© Sylvain Guiard
We toss around the word ‘gradient’ a lot in the skiing world. But if you’re secretly wondering how exactly that translates to the angles that you used to measure with your protractor, rest assured you’re not alone. There’s a lot of confusion on the subject, especially as you’ll sometimes see slopes measured in degrees and sometimes in percentages – which makes the whole business a little bit like comparing apples and oranges! Should you be awestruck at someone who managed to ski a 45° piste? Will you impress your mates after skiing a groomed piste with a gradient of 60%? Here’s a little guide so you can boast properly about that wicked run you just killed.
What’s the difference between gradient and degrees? The short answer is that we get the gradient of a piste by dividing the degree by 45. So, a 45° piste would have a gradient of 100% – and yes, you can definitely brag about that! The Harakiri in Mayrhofen is famous for having a gradient of 78% in its steepest part. Is there a super-easy way to figure out the degree of the slope working backwards from the gradient? Not exactly (it involves cross-multiplying), but you can get an idea by dividing the gradient by 2. This would suggest that the Harakiri measures 39°, when in fact it measures 35° – not that far off. It’s much easier to figure out the gradient of a slope using the degree as a starting point, since all you have to do is divide the degree of steepness by 45.
La Chavanette, aka The Swiss Wall © Champery
Luckily, most slopes that you’ll find in ski resorts will be less than 45°. It’s generally agreed that a slope is steep when it measures above 30°, or 66%. Of course, a slope consisting of deep powder will be much less intimidating than a hard, icy slope of the same steepness. You’ll rarely find pisted slopes above 36° (80%), because it’s very difficult for a piste basher to exert enough pressure to pat the snow down at that angle. This is the off-piste realm, where daredevil skiers might tackle extremely steep slopes above 45°. Avalanches are most likely to happen between 35° and 45°, which is when conditions are perfect: not so steep that snow isn’t able to build up, but steep enough that it can all quite happily come tumbling down. Some pro freeriders tackle slopes higher than 60°, but when it gets too steep, the snow has a hard time sticking at all.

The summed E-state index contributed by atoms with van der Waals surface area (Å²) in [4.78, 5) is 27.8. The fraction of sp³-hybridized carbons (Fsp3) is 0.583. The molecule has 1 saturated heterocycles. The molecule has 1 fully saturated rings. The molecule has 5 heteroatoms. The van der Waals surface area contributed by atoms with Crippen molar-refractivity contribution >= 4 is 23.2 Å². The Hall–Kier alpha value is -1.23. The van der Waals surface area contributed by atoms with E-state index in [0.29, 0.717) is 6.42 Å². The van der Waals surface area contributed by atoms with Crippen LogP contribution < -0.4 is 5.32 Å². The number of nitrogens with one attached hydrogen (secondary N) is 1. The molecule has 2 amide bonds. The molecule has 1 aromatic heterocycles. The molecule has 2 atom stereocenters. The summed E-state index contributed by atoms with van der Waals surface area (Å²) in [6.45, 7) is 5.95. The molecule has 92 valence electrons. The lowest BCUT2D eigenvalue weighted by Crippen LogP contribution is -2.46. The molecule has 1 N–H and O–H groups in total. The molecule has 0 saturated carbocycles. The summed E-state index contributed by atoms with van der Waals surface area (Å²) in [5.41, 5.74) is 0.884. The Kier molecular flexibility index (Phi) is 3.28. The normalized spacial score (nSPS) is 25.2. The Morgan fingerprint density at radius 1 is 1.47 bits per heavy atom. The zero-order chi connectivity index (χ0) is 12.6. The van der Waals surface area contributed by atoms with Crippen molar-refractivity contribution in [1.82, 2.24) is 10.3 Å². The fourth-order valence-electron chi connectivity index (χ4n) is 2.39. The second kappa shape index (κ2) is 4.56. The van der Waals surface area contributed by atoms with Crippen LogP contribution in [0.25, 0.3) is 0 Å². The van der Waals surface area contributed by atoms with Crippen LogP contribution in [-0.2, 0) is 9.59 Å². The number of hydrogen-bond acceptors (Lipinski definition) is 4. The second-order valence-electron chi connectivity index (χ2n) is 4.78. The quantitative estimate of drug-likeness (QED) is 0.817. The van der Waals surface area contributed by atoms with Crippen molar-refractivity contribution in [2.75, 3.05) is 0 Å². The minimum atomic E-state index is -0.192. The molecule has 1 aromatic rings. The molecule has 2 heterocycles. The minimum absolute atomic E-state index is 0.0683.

|Ski piste||Max. degree||Max. gradient|
|Harakiri|| 35° ||78%|
|Streif|| 38° ||85%|
|Kandahar|| 41° ||92%|
|Vars World Cup Piste|| 44° ||98%|
|Swiss Wall|| 45° ||100%|
Whether you’re skiing on sheer ice, powder or moguls, down a wide bowl or a narrow couloir, skiing steeps requires an above-average level of skiing (or snowboarding) and excellent acquaintance with your poles and your centre of gravity. If you’re a good skier but have yet to tackle this level of gradient, try practising your short turns on a flatter slope first. When things get really steep, each turn will require you to enter briefly into freefall. You’d better be ace at stopping or you’ll find yourself tumbling down the hill. Helmet strongly recommended!
You’ll hear a lot of so-called extreme skiers belittling slopes that advertise a pitch of 40°. These people will go on to boast that they recently skied a piste with a 70% gradient. But in fact, 40° works out to a gradient of 89% – so be careful next time you start throwing numbers around! It seems crazy, but that pitch that seems almost vertical in your mind’s eye might actually only measure about 35°. Which, of course, is a gradient of 78%. Confused yet?
Still brave enough to try tackling those steep pistes? Check out some of Europe's best black pistes
Born and raised in the ski paradise of Vancouver, Canada, I learned to ski before I can remember, balancing precariously on my parents’ skis as they sailed down the hill. I started snowboarding in my teens and am now delighted to be exploring everything Europe’s ski scene has to offer!
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